Mixing high pressure and low pressure condensate increases the back pressure on the lowest pressure header. This impacts condensate evacuation.
It is observed across plants that condensate from all the equipments is connected to a single condensate return line. After flash steam separation from condensate, the condensate and flash are returned to the feedwater tank via separate lines.
However often in such a case, condensate of equipments using high pressure steam and low pressure steam get connected to the same return line. Condensate being at the same pressure as steam, mixing of the high pressure condensate reduces the net differential pressure available across steam trap of the equipment using steam at low pressure.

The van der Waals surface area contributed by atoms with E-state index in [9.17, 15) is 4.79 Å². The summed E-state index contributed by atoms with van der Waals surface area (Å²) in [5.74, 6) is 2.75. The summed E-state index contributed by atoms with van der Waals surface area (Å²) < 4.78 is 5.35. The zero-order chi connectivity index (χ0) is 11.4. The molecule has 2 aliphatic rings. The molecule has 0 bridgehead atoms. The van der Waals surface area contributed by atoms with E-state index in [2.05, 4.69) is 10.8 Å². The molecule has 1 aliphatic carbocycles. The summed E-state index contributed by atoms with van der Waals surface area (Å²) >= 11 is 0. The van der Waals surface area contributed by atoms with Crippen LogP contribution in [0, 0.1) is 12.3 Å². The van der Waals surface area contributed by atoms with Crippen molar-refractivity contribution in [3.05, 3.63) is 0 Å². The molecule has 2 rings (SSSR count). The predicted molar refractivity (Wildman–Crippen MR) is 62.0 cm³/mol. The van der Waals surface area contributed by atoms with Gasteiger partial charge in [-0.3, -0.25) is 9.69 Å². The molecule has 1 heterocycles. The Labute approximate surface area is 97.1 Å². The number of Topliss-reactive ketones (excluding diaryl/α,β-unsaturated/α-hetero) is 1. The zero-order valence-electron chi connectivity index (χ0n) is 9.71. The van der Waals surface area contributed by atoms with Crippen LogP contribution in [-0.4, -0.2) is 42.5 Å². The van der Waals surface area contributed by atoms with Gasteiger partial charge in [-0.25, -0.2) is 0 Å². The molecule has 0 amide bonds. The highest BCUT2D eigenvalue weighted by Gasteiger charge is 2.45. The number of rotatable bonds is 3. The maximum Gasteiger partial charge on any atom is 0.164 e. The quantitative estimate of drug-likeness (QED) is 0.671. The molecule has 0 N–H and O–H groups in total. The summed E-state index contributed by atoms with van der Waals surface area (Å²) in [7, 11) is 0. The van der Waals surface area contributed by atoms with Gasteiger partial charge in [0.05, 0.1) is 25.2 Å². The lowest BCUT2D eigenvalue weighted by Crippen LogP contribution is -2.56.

This restricts condensate evacuation from the low pressure equipment. With the result it will water log and will suffer a drop in performance.
Thus in case of a closed system, mixing high pressure and low pressure condensate increases the back pressure on the lowest pressure header, reducing effective condensate evacuation.
Consider a closed system where two equipments requiring the same steam flow rate but at different pressures (0.5 bar and 3 bar respectively.) The condensate is returned via a common line and the pressure maintained in the flash vessel is 0.5 bar. Thus now the net differential pressure across the steam trap on the first equipment is zero. Therefore the trap will not discharge leading to condensate logging.